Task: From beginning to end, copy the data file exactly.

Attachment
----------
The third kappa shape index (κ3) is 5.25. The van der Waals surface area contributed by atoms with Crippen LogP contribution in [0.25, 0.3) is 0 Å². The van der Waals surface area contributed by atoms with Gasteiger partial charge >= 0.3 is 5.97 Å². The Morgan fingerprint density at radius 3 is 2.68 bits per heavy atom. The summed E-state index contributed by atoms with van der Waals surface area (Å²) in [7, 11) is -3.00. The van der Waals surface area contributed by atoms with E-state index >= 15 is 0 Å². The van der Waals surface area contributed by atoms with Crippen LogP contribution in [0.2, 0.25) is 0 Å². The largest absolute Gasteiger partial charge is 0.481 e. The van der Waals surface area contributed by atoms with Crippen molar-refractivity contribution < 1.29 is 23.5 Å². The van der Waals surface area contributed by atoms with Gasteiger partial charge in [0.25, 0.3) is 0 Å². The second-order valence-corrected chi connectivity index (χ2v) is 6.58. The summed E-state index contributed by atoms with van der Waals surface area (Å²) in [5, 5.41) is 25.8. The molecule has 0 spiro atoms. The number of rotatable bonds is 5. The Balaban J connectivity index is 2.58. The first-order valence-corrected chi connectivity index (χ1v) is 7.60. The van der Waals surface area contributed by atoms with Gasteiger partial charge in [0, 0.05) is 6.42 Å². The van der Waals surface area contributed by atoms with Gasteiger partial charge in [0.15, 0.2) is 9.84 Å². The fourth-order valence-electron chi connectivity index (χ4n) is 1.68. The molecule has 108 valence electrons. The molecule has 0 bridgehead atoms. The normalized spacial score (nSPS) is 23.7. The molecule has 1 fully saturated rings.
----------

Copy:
The third kappa shape index (κ3) is 5.25. The van der Waals surface area contributed by atoms with Crippen LogP contribution in [0.25, 0.3) is 0 Å². The van der Waals surface area contributed by atoms with Gasteiger partial charge >= 0.3 is 5.97 Å². The Morgan fingerprint density at radius 3 is 2.68 bits per heavy atom. The summed E-state index contributed by atoms with van der Waals surface area (Å²) in [7, 11) is -3.00. The van der Waals surface area contributed by atoms with E-state index >= 15 is 0 Å². The van der Waals surface area contributed by atoms with Crippen LogP contribution in [0.2, 0.25) is 0 Å². The largest absolute Gasteiger partial charge is 0.481 e. The van der Waals surface area contributed by atoms with Crippen molar-refractivity contribution < 1.29 is 23.5 Å². The van der Waals surface area contributed by atoms with Gasteiger partial charge in [0.25, 0.3) is 0 Å². The second-order valence-corrected chi connectivity index (χ2v) is 6.58. The summed E-state index contributed by atoms with van der Waals surface area (Å²) in [5, 5.41) is 25.8. The molecule has 0 spiro atoms. The number of rotatable bonds is 5. The Balaban J connectivity index is 2.58. The first-order valence-corrected chi connectivity index (χ1v) is 7.60. The van der Waals surface area contributed by atoms with Gasteiger partial charge in [0, 0.05) is 6.42 Å². The van der Waals surface area contributed by atoms with Gasteiger partial charge in [0.15, 0.2) is 9.84 Å². The fourth-order valence-electron chi connectivity index (χ4n) is 1.68. The molecule has 108 valence electrons. The molecule has 0 bridgehead atoms. The normalized spacial score (nSPS) is 23.7. The molecule has 1 fully saturated rings.